Breaking Dawn by Stephenie Meyer.

(I suppose I really should call this post “Breaking Dawn by Stephenie Meyer, and the Twilight Saga In General,” since it’s extremely difficult to discuss one of these books without touching upon the others somehow. Oh well — I don’t really like verbose titles anyway.)

Each of the four books — Twilight, New Moon, Eclipse and Breaking Dawn — tells the story of Bella Swan, a teenager who has recently relocated to the small town of Forks, Washington, to live with her father. Almost immediately, she is drawn to a classmate named Edward Cullen, whom Bella soon discovers is a superfast and superstrong mind-reading vampire. She also meets Edward’s large family — six strong, and who drink the blood of animals instead of humans. Predictably, Bella and Edward’s attraction and eventual love affair causes much strife for them, their families and the vampire community in general.

I began reading the Twilight books late in the game; it wasn’t until this spring that I even picked up the first novel. The deeper I got into the plot, the more I could understand why such a vast amount of readers were so very captivated with Bella and Edward’s story. It’s angsty, and overflows with drama, romance and action — qualities almost guaranteed to enthrall a wide audience. While I will happily tell you that I was full of curiosity as to what would befall Meyer’s characters next, I never once found myself hooked by the writing. In fact, part of me involuntarily cringes when I read sections like this:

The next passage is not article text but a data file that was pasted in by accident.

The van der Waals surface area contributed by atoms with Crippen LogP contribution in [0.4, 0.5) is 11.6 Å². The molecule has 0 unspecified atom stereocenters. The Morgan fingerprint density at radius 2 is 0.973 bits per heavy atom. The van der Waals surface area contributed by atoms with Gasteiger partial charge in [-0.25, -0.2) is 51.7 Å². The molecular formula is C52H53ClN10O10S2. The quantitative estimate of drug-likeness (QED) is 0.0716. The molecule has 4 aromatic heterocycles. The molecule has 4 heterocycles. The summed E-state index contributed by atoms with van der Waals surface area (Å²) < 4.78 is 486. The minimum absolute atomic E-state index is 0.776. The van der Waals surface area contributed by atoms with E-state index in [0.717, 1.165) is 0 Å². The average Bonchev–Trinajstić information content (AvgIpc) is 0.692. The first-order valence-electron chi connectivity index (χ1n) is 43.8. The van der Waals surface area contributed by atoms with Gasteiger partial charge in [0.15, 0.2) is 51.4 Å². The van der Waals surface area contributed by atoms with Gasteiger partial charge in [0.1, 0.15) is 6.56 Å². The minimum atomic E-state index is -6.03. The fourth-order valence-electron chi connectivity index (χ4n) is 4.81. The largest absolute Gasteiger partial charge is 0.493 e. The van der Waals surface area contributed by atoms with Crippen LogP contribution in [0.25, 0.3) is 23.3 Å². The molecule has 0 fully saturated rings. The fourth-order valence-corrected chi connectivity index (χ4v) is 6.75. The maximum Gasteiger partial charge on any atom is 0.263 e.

Sometimes it was so easy to forget that I was kissing a vampire. Not because he seemed ordinary or human — I could never for a second forget that I was holding someone more angel than man in my arms — but because he made it seem like nothing at all to have his lips against my lips, my face, my throat. He claimed he was long past the temptation my blood used to be for him, that the idea of losing me had cured him of any desire of it. But I knew the smell of my blood still caused him pain — still burned his throat like he was inhaling flames.

That said, though, I can easily see how paragraphs like that can so deeply spellbind a reader. It just so happens that I’m not one of them.

Don’t misunderstand: I think the storyline of all four books are supremely readable — Meyer takes the mythos of the vampire (and that of the werewolf, and the shapeshifter, and the occult itself) and handily manipulates it to fit her needs. She includes details that are flat-out creative (vampires are unable, for example, to go out in direct sunlight not because their skin is so delicate, but because their skin is so hard that it glitters like the surface of the most sparkly diamond) and the scope of Meyer’s imagination is as undeniable as her ability to weave a thoroughly thrilling tale. It is her writing that is her weakness.